PETALING JAYA: Disunity in the Islamic bloc and the preference for the status quo in world banking and trading links will probably scuttle the idea of a gold dinar as a new international currency, say two experts.
Nazari Ismail, a professor of economics at Universiti Malaya, said Saudi Arabia is not keen on the idea. “So that will be a big damper” as the country is an influential country in the Muslim world and is the host country of the Organisation of Islamic Cooperation.
Prime Minister Dr Mahathir Mohamad had brought up the idea of a gold dinar as an international reserve currency for Muslim countries in preference to the US dollar as the dollar was sometimes unstable.
Nazari said Indonesia and Pakistan would probably not be interested as well, if it was true that they did not attend the KL Summit because of strong pressure from Saudi Arabia.
He said Qatar exports a lot of natural gas and would be likely to prefer the dollar, while Turkey’s private sector had a huge external debt almost completely denominated in US dollars.
“In other words they will need plenty of US dollars to pay back their dollar-denominated debts,” he said.
Nazari said the private sector in all countries, including Muslim countries, were keen on fast and efficient international money transfers and were more likely to use the US dollar.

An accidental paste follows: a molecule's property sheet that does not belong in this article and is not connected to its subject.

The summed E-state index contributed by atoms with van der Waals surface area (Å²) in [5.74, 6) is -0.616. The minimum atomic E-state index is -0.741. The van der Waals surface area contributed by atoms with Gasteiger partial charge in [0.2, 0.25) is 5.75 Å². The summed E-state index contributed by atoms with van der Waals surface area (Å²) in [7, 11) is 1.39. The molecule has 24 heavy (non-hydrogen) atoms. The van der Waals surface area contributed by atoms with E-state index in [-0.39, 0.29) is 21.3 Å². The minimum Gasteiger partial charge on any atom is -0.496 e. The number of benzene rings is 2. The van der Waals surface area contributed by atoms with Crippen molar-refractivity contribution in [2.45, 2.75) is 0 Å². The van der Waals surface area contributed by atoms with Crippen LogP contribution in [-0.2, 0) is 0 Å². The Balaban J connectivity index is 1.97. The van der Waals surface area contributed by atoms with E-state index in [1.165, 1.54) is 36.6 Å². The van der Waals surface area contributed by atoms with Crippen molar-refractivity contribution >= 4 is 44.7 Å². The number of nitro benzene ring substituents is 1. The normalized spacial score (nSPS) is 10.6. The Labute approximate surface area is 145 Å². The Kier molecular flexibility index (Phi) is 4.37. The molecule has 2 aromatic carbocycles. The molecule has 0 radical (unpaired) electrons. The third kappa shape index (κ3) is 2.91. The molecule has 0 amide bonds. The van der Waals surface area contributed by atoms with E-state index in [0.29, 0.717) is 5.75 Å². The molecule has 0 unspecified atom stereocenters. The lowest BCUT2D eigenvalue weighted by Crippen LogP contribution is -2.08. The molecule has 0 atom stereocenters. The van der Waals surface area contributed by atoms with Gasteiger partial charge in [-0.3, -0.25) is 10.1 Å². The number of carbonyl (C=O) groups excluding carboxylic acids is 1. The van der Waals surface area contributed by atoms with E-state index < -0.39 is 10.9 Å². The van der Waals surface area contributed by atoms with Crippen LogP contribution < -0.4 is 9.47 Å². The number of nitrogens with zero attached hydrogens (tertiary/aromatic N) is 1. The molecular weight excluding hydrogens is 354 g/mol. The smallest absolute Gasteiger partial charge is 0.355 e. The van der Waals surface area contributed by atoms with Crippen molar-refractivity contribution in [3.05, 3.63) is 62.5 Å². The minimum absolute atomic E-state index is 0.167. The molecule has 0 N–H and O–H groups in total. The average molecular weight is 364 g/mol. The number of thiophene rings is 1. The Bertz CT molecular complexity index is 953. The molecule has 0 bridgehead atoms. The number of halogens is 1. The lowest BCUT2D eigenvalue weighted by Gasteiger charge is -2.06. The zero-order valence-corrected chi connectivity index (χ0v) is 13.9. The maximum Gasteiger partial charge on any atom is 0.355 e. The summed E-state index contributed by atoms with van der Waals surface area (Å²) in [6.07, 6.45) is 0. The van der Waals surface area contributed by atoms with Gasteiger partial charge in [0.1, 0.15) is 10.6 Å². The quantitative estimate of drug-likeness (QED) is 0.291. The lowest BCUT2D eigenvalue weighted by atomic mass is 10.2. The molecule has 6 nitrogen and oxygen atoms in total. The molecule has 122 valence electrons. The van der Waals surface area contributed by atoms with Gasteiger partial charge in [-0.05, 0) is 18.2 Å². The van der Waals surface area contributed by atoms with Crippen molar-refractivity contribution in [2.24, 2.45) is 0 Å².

The banking institutions of all countries are interlinked and they would prefer to maintain a system that facilitates their operations. “So they are likely to prefer the status quo too. I am not at all optimistic that Mahathir’s idea will be taken up soon,” he said.
He said the priority of all Islamic countries should be to minimise external debts in order to maintain economic and political stability.
“If external debt is high, then your bargaining position will be very weak. Pakistan best illustrates this point” as the country was not able to resist Saudi pressure because it needs Saudi Arabia’s financial assistance to overcome its debt situation.
Gold standard and the Great Depression of the 1930s
Business analyst and consultant Hoo Kee Ping said Mahathir had not defined the type of gold to be used for the dinar – whether physical gold, futures and digital gold.
“Assuming if he is referring to physical gold, where do we find that much gold to back paper money,” he said, pointing out that one reason for the Great Depression of the 1930s was the reliance on currencies backed with gold.
He said it was difficult for the world to circumvent the US dollar as an international currency. Europe had tried by creating the euro currency, but failed to challenge the US dollar.
Yeah Kim Leang, former chief economist of RAM Holdings, preferred a “multi-bilateral currency” to reduce dependency on the dollar.
For instance, Malaysia and Saudi could agree to use a common currency of dinar. “That is possible because Saudi is oil rich. But it should not be based on gold,” he said.
Malaysia could also work with Europe to use the euro and the same with China. “This is more workable to have multiple bilateral currency exchange to reduce dependency on US dollars,” he added.